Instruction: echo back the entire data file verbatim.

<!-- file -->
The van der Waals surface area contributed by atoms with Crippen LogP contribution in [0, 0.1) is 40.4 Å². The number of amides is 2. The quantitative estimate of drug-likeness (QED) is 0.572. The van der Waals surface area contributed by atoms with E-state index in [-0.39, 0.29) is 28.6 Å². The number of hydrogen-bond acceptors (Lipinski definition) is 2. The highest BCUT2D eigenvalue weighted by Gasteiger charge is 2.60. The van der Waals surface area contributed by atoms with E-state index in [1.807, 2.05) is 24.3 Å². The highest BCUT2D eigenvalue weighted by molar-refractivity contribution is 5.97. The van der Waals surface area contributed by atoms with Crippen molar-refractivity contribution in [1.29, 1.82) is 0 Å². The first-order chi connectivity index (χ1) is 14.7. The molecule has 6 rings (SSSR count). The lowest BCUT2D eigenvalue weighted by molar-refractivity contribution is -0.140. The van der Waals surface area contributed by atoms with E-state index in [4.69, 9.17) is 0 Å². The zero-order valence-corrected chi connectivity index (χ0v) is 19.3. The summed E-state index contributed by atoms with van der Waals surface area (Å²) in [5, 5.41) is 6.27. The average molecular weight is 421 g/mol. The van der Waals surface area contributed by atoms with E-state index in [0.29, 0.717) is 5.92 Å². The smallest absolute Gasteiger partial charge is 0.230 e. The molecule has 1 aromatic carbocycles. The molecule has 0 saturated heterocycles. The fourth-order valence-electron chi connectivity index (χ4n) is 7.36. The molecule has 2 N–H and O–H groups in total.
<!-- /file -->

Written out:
The van der Waals surface area contributed by atoms with Crippen LogP contribution in [0, 0.1) is 40.4 Å². The number of amides is 2. The quantitative estimate of drug-likeness (QED) is 0.572. The van der Waals surface area contributed by atoms with E-state index in [-0.39, 0.29) is 28.6 Å². The number of hydrogen-bond acceptors (Lipinski definition) is 2. The highest BCUT2D eigenvalue weighted by Gasteiger charge is 2.60. The van der Waals surface area contributed by atoms with E-state index in [1.807, 2.05) is 24.3 Å². The highest BCUT2D eigenvalue weighted by molar-refractivity contribution is 5.97. The van der Waals surface area contributed by atoms with Crippen molar-refractivity contribution in [1.29, 1.82) is 0 Å². The first-order chi connectivity index (χ1) is 14.7. The molecule has 6 rings (SSSR count). The lowest BCUT2D eigenvalue weighted by molar-refractivity contribution is -0.140. The van der Waals surface area contributed by atoms with E-state index in [4.69, 9.17) is 0 Å². The zero-order valence-corrected chi connectivity index (χ0v) is 19.3. The summed E-state index contributed by atoms with van der Waals surface area (Å²) in [5, 5.41) is 6.27. The average molecular weight is 421 g/mol. The van der Waals surface area contributed by atoms with E-state index in [0.29, 0.717) is 5.92 Å². The smallest absolute Gasteiger partial charge is 0.230 e. The molecule has 1 aromatic carbocycles. The molecule has 0 saturated heterocycles. The fourth-order valence-electron chi connectivity index (χ4n) is 7.36. The molecule has 2 N–H and O–H groups in total.